Henry Cotterill.

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96 BEDELL LECTURES,

against Christianity as inconsistent with divine
love.

I. Of these, perhaps the most common among
men of the world in oreneral is its exclusive-

o

ness ; that as the Apostle Peter said to the
Jews : '' In none other," except Jesus Christ,
'' is there salvation ; for neither is there any
other name under heaven that is given among
men wherein we must be saved." ^"^ This, in-
deed, is the teaching of Christ Himself and of
the New Testament generally, so that it is not
without reason that in the XVIIIth Article of
Religion of the Church of England the opinion
is condemned as unchristian : *' That every man
shall be saved by the law or sect which he pro-
fesseth, so that he be dilio^ent to frame his life
according to that law and the light of nature."
But, first of all, if we realize the infinite magni-
tude of the divine sacrifice by which mankind
has been redeemed from sin and death, the con-
clusion is unavoidable, that such a sacrifice would
not have been made had any other method been
sufficient without it. Redemption through the
incarnation and death of the only begotten Son
of God is, in the nature of things, a U7iiqtie act ;

"Acts IV. 12 ; St. Mark XVI. 16 ; St. John III. 18-36 ; i Tim.

n. 4. 5.



RT, REV. HENRY COTTERILL, D.D. 9/

and Christianity is, therefore, of necessity, ex-
clusive, if it is true. On the other hand, the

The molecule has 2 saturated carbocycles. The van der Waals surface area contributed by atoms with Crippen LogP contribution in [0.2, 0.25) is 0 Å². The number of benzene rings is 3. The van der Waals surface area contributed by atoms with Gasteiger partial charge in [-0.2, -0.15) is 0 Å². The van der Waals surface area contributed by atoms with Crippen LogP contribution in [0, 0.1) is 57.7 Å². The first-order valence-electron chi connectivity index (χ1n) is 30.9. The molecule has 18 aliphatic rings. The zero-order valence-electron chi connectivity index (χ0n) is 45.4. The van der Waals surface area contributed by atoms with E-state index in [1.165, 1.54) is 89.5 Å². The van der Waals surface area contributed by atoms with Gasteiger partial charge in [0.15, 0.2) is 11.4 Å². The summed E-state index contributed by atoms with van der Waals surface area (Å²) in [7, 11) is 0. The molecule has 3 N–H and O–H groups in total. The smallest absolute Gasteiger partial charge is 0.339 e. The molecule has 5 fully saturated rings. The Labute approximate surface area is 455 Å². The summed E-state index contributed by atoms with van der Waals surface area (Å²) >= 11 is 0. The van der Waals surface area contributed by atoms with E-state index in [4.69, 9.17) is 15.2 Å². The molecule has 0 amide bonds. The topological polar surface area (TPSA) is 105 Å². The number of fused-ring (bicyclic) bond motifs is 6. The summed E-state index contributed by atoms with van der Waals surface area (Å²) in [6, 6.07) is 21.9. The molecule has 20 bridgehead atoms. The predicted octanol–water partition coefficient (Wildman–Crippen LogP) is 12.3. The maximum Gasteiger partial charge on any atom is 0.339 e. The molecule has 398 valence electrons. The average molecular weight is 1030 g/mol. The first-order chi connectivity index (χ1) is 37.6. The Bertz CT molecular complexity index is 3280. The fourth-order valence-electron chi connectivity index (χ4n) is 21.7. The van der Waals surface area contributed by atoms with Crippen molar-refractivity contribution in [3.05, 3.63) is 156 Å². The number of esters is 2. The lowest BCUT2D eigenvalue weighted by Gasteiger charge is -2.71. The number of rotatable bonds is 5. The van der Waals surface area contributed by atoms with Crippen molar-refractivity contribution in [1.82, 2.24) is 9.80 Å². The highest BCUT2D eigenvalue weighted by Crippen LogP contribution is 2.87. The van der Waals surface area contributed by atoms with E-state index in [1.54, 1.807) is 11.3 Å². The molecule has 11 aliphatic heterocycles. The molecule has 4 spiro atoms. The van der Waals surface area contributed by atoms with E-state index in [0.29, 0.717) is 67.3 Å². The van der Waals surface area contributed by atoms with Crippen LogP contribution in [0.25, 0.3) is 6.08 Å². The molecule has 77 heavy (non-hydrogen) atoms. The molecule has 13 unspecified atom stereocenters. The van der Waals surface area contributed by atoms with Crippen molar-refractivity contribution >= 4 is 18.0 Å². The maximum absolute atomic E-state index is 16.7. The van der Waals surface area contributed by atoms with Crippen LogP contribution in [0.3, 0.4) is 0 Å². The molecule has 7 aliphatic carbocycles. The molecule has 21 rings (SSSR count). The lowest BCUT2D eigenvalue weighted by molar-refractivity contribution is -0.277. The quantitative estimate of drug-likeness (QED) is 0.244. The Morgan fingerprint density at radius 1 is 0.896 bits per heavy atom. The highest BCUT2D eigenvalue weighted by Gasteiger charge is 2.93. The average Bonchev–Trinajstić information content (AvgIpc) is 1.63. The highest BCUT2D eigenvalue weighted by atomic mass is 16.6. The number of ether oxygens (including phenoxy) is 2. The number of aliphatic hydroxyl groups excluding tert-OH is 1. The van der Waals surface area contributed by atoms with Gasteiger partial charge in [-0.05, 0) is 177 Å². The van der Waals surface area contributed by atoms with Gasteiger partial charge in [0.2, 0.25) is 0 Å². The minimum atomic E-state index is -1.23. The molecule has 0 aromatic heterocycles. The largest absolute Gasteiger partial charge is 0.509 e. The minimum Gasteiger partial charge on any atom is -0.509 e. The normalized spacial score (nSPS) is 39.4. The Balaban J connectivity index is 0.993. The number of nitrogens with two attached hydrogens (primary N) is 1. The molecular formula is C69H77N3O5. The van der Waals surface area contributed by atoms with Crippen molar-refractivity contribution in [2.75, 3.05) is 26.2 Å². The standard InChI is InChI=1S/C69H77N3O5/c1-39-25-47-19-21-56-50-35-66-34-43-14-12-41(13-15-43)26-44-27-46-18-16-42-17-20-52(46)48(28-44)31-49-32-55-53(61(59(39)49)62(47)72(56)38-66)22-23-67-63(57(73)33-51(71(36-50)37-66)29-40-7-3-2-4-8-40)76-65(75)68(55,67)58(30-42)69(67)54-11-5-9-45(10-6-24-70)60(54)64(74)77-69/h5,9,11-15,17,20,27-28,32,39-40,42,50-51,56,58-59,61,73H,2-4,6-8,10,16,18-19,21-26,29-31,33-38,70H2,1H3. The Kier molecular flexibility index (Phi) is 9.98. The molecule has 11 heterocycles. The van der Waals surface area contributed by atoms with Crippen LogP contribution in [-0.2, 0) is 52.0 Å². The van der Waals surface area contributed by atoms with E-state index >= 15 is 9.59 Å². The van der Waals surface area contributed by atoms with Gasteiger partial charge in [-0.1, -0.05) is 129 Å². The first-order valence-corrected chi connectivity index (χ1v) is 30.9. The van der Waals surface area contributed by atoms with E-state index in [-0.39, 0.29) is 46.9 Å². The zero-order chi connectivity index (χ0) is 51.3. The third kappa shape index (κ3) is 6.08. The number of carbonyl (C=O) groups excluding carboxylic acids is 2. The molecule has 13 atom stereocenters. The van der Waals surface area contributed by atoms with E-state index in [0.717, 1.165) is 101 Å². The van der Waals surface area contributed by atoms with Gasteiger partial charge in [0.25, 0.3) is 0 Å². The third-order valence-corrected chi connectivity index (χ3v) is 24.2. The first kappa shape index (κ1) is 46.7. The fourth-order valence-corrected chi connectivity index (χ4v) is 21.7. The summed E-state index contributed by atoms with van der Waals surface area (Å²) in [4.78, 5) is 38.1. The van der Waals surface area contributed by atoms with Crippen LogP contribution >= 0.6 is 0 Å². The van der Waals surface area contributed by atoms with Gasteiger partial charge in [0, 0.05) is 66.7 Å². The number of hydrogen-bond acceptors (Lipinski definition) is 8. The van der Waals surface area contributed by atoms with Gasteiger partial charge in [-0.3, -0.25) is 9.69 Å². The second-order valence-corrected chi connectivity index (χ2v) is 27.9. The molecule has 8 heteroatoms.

blessings which have been procured for man
through the Son of God takinor into himself our
humanity, and bearing the sins and sorrows of ^
mankind, and which can only be made our own
(as we have seen) ^^ through that faith which in
spirit identifies us with the Redeemer's work ;
blessings which Holy Scripture describes as
being heirs of God and joint heirs with Christ,
partakers of divine glory and joy, seated with
Christ on His throne, as He is seated with His
Father on His throne, are such as it is also im-
possible, in the nature of things, that any one
of God's creatures (much more one that is sin-
ful and fallen) could ever obtain, except through
such a method as the incarnation and cross of
Christ. So that the redemption, as regards
both the work itself and its results to man, alto-
gether is unique, and, on that account, also ex-
clusive ; for the same reason as the unity of
the Godhead is exclusive of a second God.
But it must be remembered that Holy Scripture
says nothing definitely as to the future state of
those who have had no knowledge in this life
of the Gospel of Christ. It only assures us, by

"Lect. III. § 13.



98 BEDELL LECTURES.

all its teaching, both in the Old Testament and
in the New/^ that the Judge of all the Earth will
be both just to all without exception and without
partiality, and at the same time merciful and
compassionate beyond all that our imaginations
can conceive. It contains also some hints as to
the Gospel being " preached even to the dead," ^^
which, though they give us no encouragement
to speculate on a subject lying outside the work
of God which we are called to fulfil in this
world, are nevertheless sufficient to remind us
that the extent of the redeeming love of God
in Christ infinitely exceeds both our knowledge
and the sphere of our understanding.

II. Another objection to Christianity, or
rather against one partial aspect of it, is that it